Field crops — tobacco, soybeans, corn, cotton, peanuts, sweet potatoes, forages and small grains — pervade North Carolina’s rural landscape. North Carolina Cooperative Extension helps growers maintain profitability by providing the latest research-based information and recommendations on the best varieties and production practices for the state’s conditions. Extension also helps growers comply with changing regulations, investigate new higher-value opportunities, develop solid business plans and explore marketing options.
Maximizing on nutrient applications can be beneficial. Knowing and understanding the weather and your crop is an important part of this process. Nitrogen is an important component in small grain production. However, sometimes MORE »
Management is a process in which information is the input and decisions are the output. Budgets provide information for farm management decisions. An enterprise budget is an estimate of projected income and expenses MORE »
Every day, just about anywhere you travel across Sampson County, the magnitude of agriculture is around us. With fall here it is even more evident, tractors and combines active in the fields, harvesting, MORE »
I have checked several soybean fields recently for the presence of pests that can cause damage to the crop. Extension agents in Johnston, Harnett, Cumberland and Sampson Counties conducted a soybean and grain MORE »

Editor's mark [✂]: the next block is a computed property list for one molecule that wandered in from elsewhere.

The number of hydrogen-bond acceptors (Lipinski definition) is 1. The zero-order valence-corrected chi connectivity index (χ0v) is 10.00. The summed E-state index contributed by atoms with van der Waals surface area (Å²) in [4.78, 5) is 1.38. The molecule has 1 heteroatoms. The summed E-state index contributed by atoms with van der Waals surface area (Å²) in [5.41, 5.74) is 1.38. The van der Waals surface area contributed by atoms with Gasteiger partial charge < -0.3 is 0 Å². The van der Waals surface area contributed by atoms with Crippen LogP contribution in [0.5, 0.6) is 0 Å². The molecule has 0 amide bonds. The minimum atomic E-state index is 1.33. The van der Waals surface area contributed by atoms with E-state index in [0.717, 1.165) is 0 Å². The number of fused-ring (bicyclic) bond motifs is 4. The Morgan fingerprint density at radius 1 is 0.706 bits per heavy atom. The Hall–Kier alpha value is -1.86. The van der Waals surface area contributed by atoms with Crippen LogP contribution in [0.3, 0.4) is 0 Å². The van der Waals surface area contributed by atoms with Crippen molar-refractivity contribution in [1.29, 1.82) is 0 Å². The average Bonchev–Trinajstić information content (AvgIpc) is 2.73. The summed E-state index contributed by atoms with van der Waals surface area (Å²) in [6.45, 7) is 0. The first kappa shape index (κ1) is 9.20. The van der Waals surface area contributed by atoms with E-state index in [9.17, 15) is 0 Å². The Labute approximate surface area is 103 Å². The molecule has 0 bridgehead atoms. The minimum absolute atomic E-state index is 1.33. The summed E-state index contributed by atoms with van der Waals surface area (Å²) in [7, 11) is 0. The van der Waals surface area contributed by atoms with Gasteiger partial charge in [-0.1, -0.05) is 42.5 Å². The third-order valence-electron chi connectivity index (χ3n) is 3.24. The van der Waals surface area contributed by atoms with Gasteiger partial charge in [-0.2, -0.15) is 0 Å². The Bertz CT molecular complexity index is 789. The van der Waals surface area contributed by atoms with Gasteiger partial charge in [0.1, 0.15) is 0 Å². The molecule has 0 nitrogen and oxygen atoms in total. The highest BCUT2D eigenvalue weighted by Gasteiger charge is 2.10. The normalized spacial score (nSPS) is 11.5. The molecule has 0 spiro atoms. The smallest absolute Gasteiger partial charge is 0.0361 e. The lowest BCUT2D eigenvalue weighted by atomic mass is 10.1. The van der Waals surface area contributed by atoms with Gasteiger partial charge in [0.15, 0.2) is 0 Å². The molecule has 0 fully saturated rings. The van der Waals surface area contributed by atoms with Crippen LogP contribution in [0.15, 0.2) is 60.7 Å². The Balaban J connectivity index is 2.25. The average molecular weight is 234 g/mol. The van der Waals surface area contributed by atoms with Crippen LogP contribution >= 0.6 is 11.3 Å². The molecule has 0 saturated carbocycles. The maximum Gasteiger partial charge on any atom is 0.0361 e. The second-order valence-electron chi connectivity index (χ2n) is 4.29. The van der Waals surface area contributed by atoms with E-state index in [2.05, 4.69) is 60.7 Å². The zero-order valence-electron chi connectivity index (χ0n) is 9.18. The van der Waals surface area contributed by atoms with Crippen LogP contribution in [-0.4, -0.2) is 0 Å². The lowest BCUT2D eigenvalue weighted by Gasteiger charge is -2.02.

The time for fall harvest is here. As with many farm hazards, those present in combine harvesting situations are usually recognized. For instance, belts and pulleys needed for operating many components will pull MORE »
Recently here in Sampson County and surrounding counties, farmers have been reporting damage from armyworms to their bermudagrass pastures and hayfields. Just this past week I witnessed how quickly these pests can infest MORE »
With winter annuals planted and Bermudagrass gone dormant, now is the time to begin searching for winter weeds. Weeds are just now beginning to germinate—young and actively growing. The best time for post-emergent MORE »